Evidence of Sequential Moult Identified in Microraptor gui
A team of Israeli scientists in collaboration with colleagues from China have found evidence in the holotype specimen of Microraptor (M. gui) that this flying dinosaur sequentially moulted its feathers. All living birds have to replace their feathers periodically in order to maintain their function, feathered dinosaurs underwent the same process to. The way in which the feathers are shed and replaced provides palaeontologists with an opportunity to infer habits and behaviours about a long extinct animal.
The Holotype Fossil Material of Microraptor gui
Writing in the academic journal Current Biology, the scientists from the University of Haifa, the Society of Protection of Nature and the Jerusalem Bird Observatory (Israel), along with co-workers from the Chinese Academy of Sciences identified signs of sequential moulting on the fossilised wing of Microraptor gui.
Moulting Strategy Links to Habitat Selection and Flight Ability
Living birds generally moult their feathers in one of three main ways or strategies:
1). A gradual direct replacement of all flight feathers in a slow moult with both wings showing similar stages of moult at the same time – referred to as sequential moulting.
2). Simultaneous replacement of all the flight feathers – referred to as simultaneous moulting.
3). A gradual, but not ordered moult in which feather replacement has no predictable sequence or direction – referred to as an irregular moult.
Different Moulting Strategies Identified in Extant Birds
Picture Credit: Kiat et al plus Gartner, Salmond, S. P. d’Entremont, Francey (Journal of Current Biology)
In total, the moulting strategies of 302 living bird species were studied, including active fliers and ground-dwelling birds incapable of powered flight. These findings were than applied to the feather arrangement, composition and morphology as found in the wing of the Microraptor gui holotype specimen. The researchers were unable to distinguish between simultaneous and irregular moulting (strategy 2 and 3), so they confined their study to a direct comparison between sequential moulting (strategy 1) and non-sequential moulting (strategies 2 and 3).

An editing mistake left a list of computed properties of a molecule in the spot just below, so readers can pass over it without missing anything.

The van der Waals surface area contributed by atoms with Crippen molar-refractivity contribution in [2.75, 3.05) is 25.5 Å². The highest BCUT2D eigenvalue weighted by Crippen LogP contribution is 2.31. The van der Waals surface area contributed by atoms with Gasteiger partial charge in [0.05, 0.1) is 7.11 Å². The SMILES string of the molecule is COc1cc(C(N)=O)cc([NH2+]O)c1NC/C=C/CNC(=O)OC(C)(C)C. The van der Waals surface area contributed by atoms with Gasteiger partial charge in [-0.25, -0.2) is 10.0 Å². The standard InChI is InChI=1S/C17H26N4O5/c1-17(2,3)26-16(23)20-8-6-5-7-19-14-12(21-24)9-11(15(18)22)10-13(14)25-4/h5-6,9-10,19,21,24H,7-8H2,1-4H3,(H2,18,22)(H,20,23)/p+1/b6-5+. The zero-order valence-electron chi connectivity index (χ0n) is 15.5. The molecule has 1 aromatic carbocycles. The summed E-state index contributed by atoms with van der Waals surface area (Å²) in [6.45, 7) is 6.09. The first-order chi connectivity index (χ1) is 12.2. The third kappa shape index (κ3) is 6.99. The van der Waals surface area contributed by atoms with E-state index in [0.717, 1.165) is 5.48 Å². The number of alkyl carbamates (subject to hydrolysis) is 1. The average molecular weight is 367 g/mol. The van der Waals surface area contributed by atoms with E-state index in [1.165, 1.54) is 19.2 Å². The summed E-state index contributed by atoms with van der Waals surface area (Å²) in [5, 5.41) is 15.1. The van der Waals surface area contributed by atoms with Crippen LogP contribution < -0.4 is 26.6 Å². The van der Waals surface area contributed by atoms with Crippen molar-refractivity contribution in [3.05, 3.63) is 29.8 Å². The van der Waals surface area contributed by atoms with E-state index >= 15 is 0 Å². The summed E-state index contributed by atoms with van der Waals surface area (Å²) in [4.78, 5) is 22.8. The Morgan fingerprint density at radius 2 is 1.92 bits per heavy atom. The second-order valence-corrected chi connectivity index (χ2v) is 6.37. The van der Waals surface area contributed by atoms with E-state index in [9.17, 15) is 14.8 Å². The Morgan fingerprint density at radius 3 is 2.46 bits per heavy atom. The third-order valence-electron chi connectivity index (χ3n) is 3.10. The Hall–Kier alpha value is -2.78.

The moulting strategy adopted by a bird species impacts on their ability to fly and provides clues about their habitat.
For example, those birds that spend much of their time in the air or live in habitats which are open with few hiding places to help them avoid predators, sequential moulting tends to be adopted. This ensures that the birds can still fly even during moulting. Birds that do not fly frequently, or that have access to plenty of hiding places in their habitat so that they can avoid detection by predators tend to shed a large number of feathers simultaneously and have a relatively rapid moult, typically no more than 2-3 weeks, but if they are a volant species their ability to fly is severely impeded during this time.
Implications for Microraptor
A detailed examination of the wing feathers preserved on the holotype specimen of Microraptor led the researchers to identify six feathers of differing sizes (a-g in the diagram below). These feather lengths were in a sequence indicating that Microraptor moulted gradually and sequentially.
Evidence of Sequential Moulting in Microraptor (M. gui)
Picture Credit: Kiat et al (Journal of Current Biology)
This suggests that Microraptor probably spent a considerable portion of each day in the air and that it needed to be able to fly to avoid predators and to forage for food. Furthermore, Microraptor required this capability on a daily basis, including during the moulting process.
Wing Moult (Sequential Shedding) in Microraptor
Picture Credit: Kiat et al (Journal of Current Biology) with additional annotation by Everything Dinosaur
Microraptor is the earliest known feathered vertebrate to demonstrate sequential moulting and this suggests that this strategy is nested very deep within the Maniraptora lineage that led to the evolution of birds. Microraptor likely maintained its flight ability throughout the entire year. These findings support the hypothesis that Microraptor was a strong, capable flier. The researchers conclude that flight was essential for either its daily foraging or escaping from predators and that sequential moulting is the outcome of evolutionary pressures to maintain flight capability throughout the entire annual cycle in both extant birds and non-avialan paravian dinosaurs from 120 million years ago.
Microraptor Probably Sequentially Moulted Which Infers it was a Strong Flier
Picture Credit: Everything Dinosaur
The scientific paper: “Sequential Molt in a Feathered Dinosaur and Implications for Early Paravian Ecology and Locomotion” by Yosef Kiat, Amir Balaban, Nir Sapir, Jingmai Kathleen O’Connor, Min Wang and Xing Xu published in the journal Current Biology.